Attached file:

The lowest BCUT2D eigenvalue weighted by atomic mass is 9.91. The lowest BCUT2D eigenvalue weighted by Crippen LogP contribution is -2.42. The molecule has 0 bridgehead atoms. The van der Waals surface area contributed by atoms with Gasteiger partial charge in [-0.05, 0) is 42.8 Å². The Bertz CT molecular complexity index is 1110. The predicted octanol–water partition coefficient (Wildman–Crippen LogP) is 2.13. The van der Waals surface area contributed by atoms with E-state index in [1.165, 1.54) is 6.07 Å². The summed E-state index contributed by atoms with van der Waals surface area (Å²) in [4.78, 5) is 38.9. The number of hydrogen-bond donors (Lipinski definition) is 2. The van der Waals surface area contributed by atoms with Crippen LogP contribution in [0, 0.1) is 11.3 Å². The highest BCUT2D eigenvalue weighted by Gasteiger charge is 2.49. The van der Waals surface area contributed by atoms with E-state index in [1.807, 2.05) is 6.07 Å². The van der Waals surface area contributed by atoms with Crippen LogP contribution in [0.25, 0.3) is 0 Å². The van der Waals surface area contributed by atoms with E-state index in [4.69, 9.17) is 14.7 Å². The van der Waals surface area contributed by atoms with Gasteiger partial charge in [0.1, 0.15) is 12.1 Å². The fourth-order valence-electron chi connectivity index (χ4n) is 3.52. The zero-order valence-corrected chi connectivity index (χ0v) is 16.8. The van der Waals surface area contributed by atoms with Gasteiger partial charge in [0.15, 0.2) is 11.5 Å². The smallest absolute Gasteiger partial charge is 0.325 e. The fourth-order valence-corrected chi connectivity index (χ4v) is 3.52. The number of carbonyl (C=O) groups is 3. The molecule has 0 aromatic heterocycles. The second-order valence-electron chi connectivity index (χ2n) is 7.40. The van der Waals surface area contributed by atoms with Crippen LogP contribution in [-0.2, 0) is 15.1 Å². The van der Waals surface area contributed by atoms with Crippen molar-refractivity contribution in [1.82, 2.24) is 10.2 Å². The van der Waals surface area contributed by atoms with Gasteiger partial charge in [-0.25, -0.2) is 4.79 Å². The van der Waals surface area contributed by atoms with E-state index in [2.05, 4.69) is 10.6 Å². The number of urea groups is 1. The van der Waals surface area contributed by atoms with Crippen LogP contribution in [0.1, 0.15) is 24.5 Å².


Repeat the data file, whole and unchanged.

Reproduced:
The lowest BCUT2D eigenvalue weighted by atomic mass is 9.91. The lowest BCUT2D eigenvalue weighted by Crippen LogP contribution is -2.42. The molecule has 0 bridgehead atoms. The van der Waals surface area contributed by atoms with Gasteiger partial charge in [-0.05, 0) is 42.8 Å². The Bertz CT molecular complexity index is 1110. The predicted octanol–water partition coefficient (Wildman–Crippen LogP) is 2.13. The van der Waals surface area contributed by atoms with E-state index in [1.165, 1.54) is 6.07 Å². The summed E-state index contributed by atoms with van der Waals surface area (Å²) in [4.78, 5) is 38.9. The number of hydrogen-bond donors (Lipinski definition) is 2. The van der Waals surface area contributed by atoms with Crippen LogP contribution in [0, 0.1) is 11.3 Å². The highest BCUT2D eigenvalue weighted by Gasteiger charge is 2.49. The van der Waals surface area contributed by atoms with E-state index in [1.807, 2.05) is 6.07 Å². The van der Waals surface area contributed by atoms with Crippen LogP contribution in [0.25, 0.3) is 0 Å². The van der Waals surface area contributed by atoms with E-state index in [4.69, 9.17) is 14.7 Å². The van der Waals surface area contributed by atoms with Gasteiger partial charge in [0.1, 0.15) is 12.1 Å². The fourth-order valence-electron chi connectivity index (χ4n) is 3.52. The zero-order valence-corrected chi connectivity index (χ0v) is 16.8. The van der Waals surface area contributed by atoms with Gasteiger partial charge in [0.15, 0.2) is 11.5 Å². The smallest absolute Gasteiger partial charge is 0.325 e. The fourth-order valence-corrected chi connectivity index (χ4v) is 3.52. The number of carbonyl (C=O) groups is 3. The molecule has 0 aromatic heterocycles. The second-order valence-electron chi connectivity index (χ2n) is 7.40. The van der Waals surface area contributed by atoms with Crippen LogP contribution in [-0.2, 0) is 15.1 Å². The van der Waals surface area contributed by atoms with Crippen molar-refractivity contribution in [1.82, 2.24) is 10.2 Å². The van der Waals surface area contributed by atoms with Gasteiger partial charge in [-0.25, -0.2) is 4.79 Å². The van der Waals surface area contributed by atoms with E-state index in [2.05, 4.69) is 10.6 Å². The number of urea groups is 1. The van der Waals surface area contributed by atoms with Crippen LogP contribution in [0.1, 0.15) is 24.5 Å².